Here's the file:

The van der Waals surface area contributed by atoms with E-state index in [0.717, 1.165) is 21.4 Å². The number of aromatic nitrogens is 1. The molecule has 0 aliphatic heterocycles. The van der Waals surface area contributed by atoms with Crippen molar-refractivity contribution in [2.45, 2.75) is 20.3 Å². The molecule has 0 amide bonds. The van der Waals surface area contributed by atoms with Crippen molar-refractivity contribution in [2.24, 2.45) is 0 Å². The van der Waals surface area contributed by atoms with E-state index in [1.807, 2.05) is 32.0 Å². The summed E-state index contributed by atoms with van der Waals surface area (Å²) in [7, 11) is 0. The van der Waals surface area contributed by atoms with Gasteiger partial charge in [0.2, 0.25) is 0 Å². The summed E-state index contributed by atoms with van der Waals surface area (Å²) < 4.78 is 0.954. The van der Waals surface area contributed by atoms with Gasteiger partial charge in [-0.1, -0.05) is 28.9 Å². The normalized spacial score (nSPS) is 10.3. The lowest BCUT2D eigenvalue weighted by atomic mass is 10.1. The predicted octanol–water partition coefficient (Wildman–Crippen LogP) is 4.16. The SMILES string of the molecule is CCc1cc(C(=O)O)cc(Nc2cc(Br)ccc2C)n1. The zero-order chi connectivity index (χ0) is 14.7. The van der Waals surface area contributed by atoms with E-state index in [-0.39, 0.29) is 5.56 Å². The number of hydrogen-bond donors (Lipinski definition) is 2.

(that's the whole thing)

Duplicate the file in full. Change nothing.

The van der Waals surface area contributed by atoms with E-state index in [0.717, 1.165) is 21.4 Å². The number of aromatic nitrogens is 1. The molecule has 0 aliphatic heterocycles. The van der Waals surface area contributed by atoms with Crippen molar-refractivity contribution in [2.45, 2.75) is 20.3 Å². The molecule has 0 amide bonds. The van der Waals surface area contributed by atoms with Crippen molar-refractivity contribution in [2.24, 2.45) is 0 Å². The van der Waals surface area contributed by atoms with E-state index in [1.807, 2.05) is 32.0 Å². The summed E-state index contributed by atoms with van der Waals surface area (Å²) in [7, 11) is 0. The van der Waals surface area contributed by atoms with Gasteiger partial charge in [0.2, 0.25) is 0 Å². The summed E-state index contributed by atoms with van der Waals surface area (Å²) < 4.78 is 0.954. The van der Waals surface area contributed by atoms with Gasteiger partial charge in [-0.1, -0.05) is 28.9 Å². The normalized spacial score (nSPS) is 10.3. The lowest BCUT2D eigenvalue weighted by atomic mass is 10.1. The predicted octanol–water partition coefficient (Wildman–Crippen LogP) is 4.16. The SMILES string of the molecule is CCc1cc(C(=O)O)cc(Nc2cc(Br)ccc2C)n1. The zero-order chi connectivity index (χ0) is 14.7. The van der Waals surface area contributed by atoms with E-state index in [-0.39, 0.29) is 5.56 Å². The number of hydrogen-bond donors (Lipinski definition) is 2.